When people think of Israel’s food, it’s likely they think of hummus, rugelach or falafel. But there’s a wide range of Israeli dishes that celebrate the country’s culture and heritage. If you’re looking for a way to create memories that will last and to expand your palate as well, consider immersing yourself in the foods of the region, like the ones described below.
Seven best Israeli dishes you NEED to know about!
[su_box title="Cholent" box_color="#b35500" title_color="#ffffff" radius="6"]Cholent, a Jewish stew, is a slow-cooked meal (approximately 12 hours) that is extremely popular during Shabbat. In fact, the recipe was developed over the centuries to align with Jewish laws that prohibit cooking on the Sabbath. According to multiple sources, the dish boils on Friday before the Sabbath, and then is placed into a slow cooker or oven on low heat until the next day. Cholent typically includes meat, potatoes, beans and barley. However, Sephardic Jews often substitute rice for the beans and barley and chicken for the beef. They may also add whole eggs, shell included! Ashkenazi Jews often include a sausage casing or chicken neck skin stuffed with flour.[/su_box]
[su_box title="Jachnun" box_color="#b35500" title_color="#ffffff" radius="6"]Jachnun, a Yemenite pastry, is another dish created to abide by Jewish laws regarding the Sabbath. The dough is rolled out until it is paper thin, and then folded over and rolled until it resembles a log or eggroll. The rolled and baked dough is left to bake at a very low heat overnight and when finished, has the flaky texture of a croissant. Jachnun is typically served on the morning of Shabbat with a side of tomato dip, s'hug and hard-boiled eggs. You may find this dish in Tel Aviv, at the Shuk HaCarmel, or frozen varieties in most Israeli supermarkets.[/su_box]
[su_box title="Latkes" box_color="#b35500" title_color="#ffffff" radius="6"]Latkes are traditionally served during Hanukkah, but that doesn’t mean you shouldn’t enjoy this fried potato pancake year round! They are very easy to make, with both sweet and savory options. Well known versions include potato latkes and cheese latkes. There are also some more out of the box recipes including corn and red pepper latkes, mushroom-pecan latkes, and even sweet potato latkes with cinnamon. [/su_box]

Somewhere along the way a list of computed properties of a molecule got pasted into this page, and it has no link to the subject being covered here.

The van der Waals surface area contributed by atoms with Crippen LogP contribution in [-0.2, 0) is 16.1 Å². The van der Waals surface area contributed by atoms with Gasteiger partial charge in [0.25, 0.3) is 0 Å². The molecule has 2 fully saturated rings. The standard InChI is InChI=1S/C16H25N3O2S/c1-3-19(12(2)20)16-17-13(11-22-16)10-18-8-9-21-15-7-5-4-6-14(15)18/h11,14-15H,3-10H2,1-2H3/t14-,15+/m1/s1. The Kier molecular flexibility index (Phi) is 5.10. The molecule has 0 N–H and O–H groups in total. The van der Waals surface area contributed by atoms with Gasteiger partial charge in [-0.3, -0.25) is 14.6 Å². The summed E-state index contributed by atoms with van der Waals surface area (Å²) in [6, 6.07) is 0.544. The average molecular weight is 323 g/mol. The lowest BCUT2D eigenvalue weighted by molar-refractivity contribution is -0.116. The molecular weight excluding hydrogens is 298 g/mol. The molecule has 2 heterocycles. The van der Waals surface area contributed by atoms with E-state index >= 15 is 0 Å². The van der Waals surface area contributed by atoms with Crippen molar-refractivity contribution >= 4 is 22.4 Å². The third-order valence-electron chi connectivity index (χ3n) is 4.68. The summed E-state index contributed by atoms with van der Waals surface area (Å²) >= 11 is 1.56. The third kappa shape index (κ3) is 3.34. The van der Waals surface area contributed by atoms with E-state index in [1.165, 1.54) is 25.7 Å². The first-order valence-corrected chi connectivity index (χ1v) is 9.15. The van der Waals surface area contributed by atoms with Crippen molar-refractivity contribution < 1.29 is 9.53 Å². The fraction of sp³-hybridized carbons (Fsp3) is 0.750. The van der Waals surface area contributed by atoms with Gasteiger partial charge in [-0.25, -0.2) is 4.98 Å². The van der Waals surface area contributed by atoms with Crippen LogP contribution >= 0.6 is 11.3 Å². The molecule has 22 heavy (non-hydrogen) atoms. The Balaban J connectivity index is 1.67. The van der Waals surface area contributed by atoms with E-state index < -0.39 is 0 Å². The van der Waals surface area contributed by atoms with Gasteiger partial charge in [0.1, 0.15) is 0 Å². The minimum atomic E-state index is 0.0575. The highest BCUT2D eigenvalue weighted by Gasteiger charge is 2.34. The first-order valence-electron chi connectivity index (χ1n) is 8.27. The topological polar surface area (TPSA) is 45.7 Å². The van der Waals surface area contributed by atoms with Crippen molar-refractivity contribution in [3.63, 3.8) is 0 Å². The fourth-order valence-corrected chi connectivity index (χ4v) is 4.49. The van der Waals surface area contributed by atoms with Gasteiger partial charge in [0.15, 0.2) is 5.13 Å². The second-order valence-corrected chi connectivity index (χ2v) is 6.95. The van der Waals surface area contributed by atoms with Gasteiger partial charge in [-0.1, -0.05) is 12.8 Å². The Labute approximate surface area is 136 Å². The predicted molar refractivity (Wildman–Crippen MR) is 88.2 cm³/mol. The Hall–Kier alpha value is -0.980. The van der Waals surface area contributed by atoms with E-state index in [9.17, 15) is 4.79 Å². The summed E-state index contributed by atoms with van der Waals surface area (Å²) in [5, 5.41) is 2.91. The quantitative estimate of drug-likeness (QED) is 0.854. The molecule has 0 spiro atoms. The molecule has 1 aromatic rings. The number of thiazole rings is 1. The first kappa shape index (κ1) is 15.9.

[su_box title="Matbucha" box_color="#b35500" title_color="#ffffff" radius="6"]Matbucha is a dish of stewed tomatoes, red peppers, garlic and onions with African origins. In Israeli kitchens, cooks make their own adjustments to matbucha – adding a variety of vegetables and garnishes, sometimes referred to as "Turkish Salad" or "cooked salad". This dish is often served as an appetizer, as a salad, or as a dip for pita bread or vegetables.[/su_box]
[su_box title="Ptitim" box_color="#b35500" title_color="#ffffff" radius="6"]Popularly known as Israeli couscous, this rice-like pasta was invented in the 1940s by Israel’s first Prime Minister David Ben-Gurion (hence its colloquial name "Ben-Gurion Rice"). Manufacturers are creative in the shapes of the couscouse, hence the ring, star, and heart shapes are very popular with children. It is often prepared with onions and garlic or even meats and vegetables, and then fried. Yummy![/su_box]
[su_box title="Shawarma" box_color="#b35500" title_color="#ffffff" radius="6"]Shawarma is a type of meat preparation where meat, typically lamb, chicken, or beef are placed on a spit and grilled over the period of a day. When serving, the meat is shaved off, leaving the layer underneath for grilling. Shawarma is a very popular street food, available at vendors in markets and tourist areas. Shawarma is often served on pita, or eaten with tabbouleh, fattoush, hummus, and other vegetables and condiments. [/su_box]